U.S. police can search a cell phone for its number without having a warrant, according to a federal appeals court ruling.
Officers in Indiana found a number of cell phones at the scene of a drug bust, and searched each phone for its telephone number. Having the numbers allowed the government to subpoena the owners' call histories, linking them to the drug-selling scheme.
One of the suspects, Abel Flores-Lopez, who was convicted and sentenced to 10 years in prison, argued on appeal that the police had no right to search the phone's contents without a warrant.
The U.S. Court of Appeal for the 7th Circuit rejected that argument on Wednesday, finding that the invasion of privacy was so slight that the police's actions did not violate the Fourth Amendment's ban on unreasonable searches.
The case gave the court an occasion to examine just how far police can go when it comes to searching electronic gadgets.
Lurking behind this issue is the question whether and when a laptop or desktop computer, tablet, or other type of computer (whether called a 'computer' or not) can be searched without a warrant, Judge Richard Posner wrote for the three-judge panel.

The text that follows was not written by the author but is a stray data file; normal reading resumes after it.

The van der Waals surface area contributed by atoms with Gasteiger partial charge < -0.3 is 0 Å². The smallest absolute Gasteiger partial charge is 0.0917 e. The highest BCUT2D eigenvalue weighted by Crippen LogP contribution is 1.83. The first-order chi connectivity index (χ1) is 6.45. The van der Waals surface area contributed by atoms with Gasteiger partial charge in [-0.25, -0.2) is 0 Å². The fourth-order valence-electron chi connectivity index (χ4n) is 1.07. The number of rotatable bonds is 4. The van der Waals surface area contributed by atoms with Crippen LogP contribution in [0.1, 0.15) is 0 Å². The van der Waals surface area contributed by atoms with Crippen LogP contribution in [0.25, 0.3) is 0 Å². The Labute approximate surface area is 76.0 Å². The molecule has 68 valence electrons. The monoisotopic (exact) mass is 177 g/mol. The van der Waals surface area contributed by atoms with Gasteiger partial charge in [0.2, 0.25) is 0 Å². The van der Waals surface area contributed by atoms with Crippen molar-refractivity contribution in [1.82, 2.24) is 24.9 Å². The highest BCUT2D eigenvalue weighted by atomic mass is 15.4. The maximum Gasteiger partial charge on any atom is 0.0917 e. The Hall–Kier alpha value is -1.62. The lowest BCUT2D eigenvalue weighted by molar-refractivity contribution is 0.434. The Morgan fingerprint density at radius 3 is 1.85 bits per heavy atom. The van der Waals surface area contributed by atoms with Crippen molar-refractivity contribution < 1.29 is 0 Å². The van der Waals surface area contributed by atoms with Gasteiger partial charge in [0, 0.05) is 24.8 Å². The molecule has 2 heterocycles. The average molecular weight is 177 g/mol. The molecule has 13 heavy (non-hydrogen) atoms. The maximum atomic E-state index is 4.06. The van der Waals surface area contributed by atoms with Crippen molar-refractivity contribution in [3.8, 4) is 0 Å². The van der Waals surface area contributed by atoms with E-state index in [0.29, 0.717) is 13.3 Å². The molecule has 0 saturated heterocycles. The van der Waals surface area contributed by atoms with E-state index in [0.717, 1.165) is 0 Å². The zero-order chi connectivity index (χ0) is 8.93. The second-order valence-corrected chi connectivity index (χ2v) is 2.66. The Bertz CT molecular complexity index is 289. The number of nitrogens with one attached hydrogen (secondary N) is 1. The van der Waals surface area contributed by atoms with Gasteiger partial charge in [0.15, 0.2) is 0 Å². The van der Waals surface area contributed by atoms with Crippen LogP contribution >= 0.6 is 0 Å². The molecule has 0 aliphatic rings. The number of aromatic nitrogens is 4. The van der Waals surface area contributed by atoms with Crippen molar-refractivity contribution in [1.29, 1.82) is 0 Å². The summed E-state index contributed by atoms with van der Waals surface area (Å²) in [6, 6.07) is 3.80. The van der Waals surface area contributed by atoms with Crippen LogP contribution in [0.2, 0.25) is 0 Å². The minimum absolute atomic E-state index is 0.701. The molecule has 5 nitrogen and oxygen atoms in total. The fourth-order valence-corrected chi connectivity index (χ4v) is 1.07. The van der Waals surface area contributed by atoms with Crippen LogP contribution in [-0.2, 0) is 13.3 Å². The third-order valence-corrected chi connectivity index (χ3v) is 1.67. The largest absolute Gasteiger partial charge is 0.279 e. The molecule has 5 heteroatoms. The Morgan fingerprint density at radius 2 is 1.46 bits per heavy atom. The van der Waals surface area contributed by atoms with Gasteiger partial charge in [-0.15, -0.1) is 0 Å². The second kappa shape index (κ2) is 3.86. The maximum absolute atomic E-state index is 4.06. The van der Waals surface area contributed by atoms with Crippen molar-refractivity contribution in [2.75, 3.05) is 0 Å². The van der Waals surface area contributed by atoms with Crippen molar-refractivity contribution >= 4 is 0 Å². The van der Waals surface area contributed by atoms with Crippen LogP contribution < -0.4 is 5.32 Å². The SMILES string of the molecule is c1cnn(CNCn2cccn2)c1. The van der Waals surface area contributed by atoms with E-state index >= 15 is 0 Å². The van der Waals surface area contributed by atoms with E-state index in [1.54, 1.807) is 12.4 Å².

He raised the example of the iCam, which allows someone to use a phone to connect to a home-computer web camera, enabling someone to search a house interior remotely.
At the touch of a button, a cell phone search becomes a house search, he wrote.
Posner compared the cell phone to a diary. Just as police are entitled to open a pocket diary to copy an owner's address, they should be able to turn on a cell phone to learn its number, he wrote. But just as they're forbidden from examining love letters tucked between the pages of an address book, so are they forbidden from exploring letters in the files of a phone.
Prosecutors argued that in an age when people can wipe their cell phones clean remotely, officers are under pressure to obtain data before it is destroyed.
The court acknowledged that the actual risk that one of the suspects would have been able to destroy the phone's contents was minimal in this case. But so was the invasion of privacy, limited to telephone numbers.
The court left the question of just how far police can go in searching a phone's contents for another day.
A lawyer for Flores-Lopez was not immediately available for comment.
(Reporting By Terry Baynes)